Tuesday, May 13, 2008



by Eli E. Hertz

The Palestinians claim that they are an ancient and indigenous people fails to stand up to historic scrutiny. Most Palestinian Arabs were newcomers to British Mandate Palestine. Until the 1967 Six-Day War made it expedient for Arabs to create a Palestinian peoplehood, local Arabs simply considered themselves part of the 'great Arab nation' or 'southern Syrians.'

"Repeat a lie often enough and people will begin to believe it." -- Nazi propaganda master Joseph Goebbels

"All [that Palestinians] can agree on as a community is what they want to destroy, not what they want to build." -- New York Times columnist Thomas Friedman

There is no age-old Palestinian people. Most so-called Palestinians are relative newcomers to the Land of Israel

Like a mantra, Arabs repeatedly claim that the Palestinians are a native people. The concept of a 'Stateless Palestinian people' is not based on fact. It is a fabrication.

Palestinian Arabs cast themselves as a native people in "Palestine" –– like the Aborigines in Australia or Native Americans in America. They portray the Jews as European imperialists and colonizers. This is simply untrue.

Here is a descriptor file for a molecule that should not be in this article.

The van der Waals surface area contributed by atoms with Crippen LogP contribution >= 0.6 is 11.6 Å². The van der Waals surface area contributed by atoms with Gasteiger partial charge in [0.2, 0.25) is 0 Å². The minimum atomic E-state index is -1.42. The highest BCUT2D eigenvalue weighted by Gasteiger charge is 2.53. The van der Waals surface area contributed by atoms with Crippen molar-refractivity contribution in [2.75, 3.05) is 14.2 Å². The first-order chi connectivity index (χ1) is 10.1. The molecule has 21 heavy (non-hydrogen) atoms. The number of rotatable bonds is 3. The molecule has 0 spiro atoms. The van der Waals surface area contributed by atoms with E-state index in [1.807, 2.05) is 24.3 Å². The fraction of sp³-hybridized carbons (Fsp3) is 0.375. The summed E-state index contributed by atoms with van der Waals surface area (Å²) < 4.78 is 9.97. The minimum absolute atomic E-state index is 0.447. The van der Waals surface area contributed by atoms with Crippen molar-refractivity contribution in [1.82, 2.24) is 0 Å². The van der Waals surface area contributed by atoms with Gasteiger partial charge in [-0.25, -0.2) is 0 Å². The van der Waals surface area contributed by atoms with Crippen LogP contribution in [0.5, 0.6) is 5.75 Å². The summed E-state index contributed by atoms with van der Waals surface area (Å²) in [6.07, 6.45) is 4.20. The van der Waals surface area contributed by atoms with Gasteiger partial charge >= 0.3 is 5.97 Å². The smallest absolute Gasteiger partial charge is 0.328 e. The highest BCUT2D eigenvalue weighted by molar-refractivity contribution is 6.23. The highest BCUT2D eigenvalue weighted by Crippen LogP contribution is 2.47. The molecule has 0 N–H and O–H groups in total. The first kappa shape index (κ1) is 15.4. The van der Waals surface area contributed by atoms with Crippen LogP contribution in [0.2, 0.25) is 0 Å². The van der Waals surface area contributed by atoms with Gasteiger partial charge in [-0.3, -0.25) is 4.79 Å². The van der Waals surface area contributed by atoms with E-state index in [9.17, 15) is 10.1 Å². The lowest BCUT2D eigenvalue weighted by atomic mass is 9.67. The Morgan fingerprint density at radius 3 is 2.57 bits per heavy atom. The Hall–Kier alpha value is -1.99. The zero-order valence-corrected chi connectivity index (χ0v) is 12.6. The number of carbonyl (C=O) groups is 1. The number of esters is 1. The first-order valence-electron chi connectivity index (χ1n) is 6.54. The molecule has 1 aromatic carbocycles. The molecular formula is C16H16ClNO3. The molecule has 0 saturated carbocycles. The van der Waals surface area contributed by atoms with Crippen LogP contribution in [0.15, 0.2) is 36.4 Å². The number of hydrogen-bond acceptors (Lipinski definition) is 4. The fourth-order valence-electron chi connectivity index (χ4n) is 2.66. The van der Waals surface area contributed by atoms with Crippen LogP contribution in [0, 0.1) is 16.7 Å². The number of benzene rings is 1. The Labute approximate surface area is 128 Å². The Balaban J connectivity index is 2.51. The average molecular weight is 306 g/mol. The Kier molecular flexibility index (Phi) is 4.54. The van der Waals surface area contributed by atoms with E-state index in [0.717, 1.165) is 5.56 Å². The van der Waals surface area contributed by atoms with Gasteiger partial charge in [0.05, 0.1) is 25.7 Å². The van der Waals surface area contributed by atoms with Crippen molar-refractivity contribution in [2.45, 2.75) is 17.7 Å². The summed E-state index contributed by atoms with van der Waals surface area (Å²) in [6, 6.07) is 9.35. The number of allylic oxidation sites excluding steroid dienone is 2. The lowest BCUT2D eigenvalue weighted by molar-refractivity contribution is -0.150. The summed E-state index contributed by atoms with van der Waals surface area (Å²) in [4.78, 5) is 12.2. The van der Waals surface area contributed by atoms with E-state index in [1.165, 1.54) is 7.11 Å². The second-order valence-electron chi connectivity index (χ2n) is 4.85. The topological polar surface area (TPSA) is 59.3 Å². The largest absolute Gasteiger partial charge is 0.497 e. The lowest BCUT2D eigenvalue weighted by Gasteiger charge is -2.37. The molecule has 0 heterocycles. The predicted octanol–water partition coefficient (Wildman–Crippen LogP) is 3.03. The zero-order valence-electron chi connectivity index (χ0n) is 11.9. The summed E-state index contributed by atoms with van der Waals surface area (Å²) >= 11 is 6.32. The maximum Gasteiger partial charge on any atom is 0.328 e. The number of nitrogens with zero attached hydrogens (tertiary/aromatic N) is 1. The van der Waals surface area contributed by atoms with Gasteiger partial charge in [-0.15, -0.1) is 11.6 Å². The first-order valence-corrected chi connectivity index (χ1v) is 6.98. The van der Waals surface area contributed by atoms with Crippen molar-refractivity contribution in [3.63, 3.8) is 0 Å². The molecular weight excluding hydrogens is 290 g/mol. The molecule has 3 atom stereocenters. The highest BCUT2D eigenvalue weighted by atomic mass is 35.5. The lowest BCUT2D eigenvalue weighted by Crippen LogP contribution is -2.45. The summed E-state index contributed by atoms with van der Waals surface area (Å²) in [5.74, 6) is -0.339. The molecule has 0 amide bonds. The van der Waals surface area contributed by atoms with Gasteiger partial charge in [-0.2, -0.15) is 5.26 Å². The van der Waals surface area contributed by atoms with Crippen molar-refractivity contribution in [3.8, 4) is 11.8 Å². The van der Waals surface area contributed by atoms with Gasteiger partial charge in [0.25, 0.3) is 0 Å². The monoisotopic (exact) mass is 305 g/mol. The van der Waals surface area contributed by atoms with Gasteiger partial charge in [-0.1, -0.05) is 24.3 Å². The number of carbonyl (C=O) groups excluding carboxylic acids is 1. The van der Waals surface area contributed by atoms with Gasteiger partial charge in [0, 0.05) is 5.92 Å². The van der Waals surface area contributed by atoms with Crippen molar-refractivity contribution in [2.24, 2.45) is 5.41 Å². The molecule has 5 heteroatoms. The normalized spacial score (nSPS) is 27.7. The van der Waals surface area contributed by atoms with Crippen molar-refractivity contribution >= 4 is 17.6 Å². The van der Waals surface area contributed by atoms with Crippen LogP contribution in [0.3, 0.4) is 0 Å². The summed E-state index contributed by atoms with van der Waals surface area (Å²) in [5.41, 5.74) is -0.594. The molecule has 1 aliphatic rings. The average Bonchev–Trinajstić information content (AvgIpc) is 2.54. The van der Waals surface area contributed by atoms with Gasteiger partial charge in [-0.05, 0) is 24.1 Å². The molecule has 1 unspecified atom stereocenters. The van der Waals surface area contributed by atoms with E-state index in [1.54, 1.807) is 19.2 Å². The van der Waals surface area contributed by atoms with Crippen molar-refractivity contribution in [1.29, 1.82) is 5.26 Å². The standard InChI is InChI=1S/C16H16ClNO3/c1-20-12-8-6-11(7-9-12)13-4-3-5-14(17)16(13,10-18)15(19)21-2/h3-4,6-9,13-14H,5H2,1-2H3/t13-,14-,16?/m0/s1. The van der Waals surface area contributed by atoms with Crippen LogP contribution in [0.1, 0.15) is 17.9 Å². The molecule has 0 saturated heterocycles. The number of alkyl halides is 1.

Until the Jews began returning to the Land of Israel in increasing numbers from the late 19th century to the turn of the 20th, the area called Palestine was a God-forsaken backwash that belonged to the Ottoman Empire, based in Turkey.

The land's fragile ecology had been laid waste in the wake of the Arabs' 7th-century conquest. In 1799, the population was at it lowest and estimated to be no more than 250,000 to 300,000 inhabitants in all the land.

At the turn of the 20th century, the Arab population west of the Jordan River (today, Israel and the West Bank) was about half a million inhabitants and east of the Jordan River perhaps 200,000.

The collapse of the agricultural system with the influx of nomadic tribes after the Arab conquest that created malarial swamps and denuded the ancient terrace system eroding the soil, was coupled by a tyrannous regime, a crippling tax system and absentee landowners that further decimated the population. Much of the indigenous population had long since migrated or disappeared. Very few Jews or Arabs lived in the region before the arrival of the first Zionists in the 1880s and most of those that did lived in abject poverty.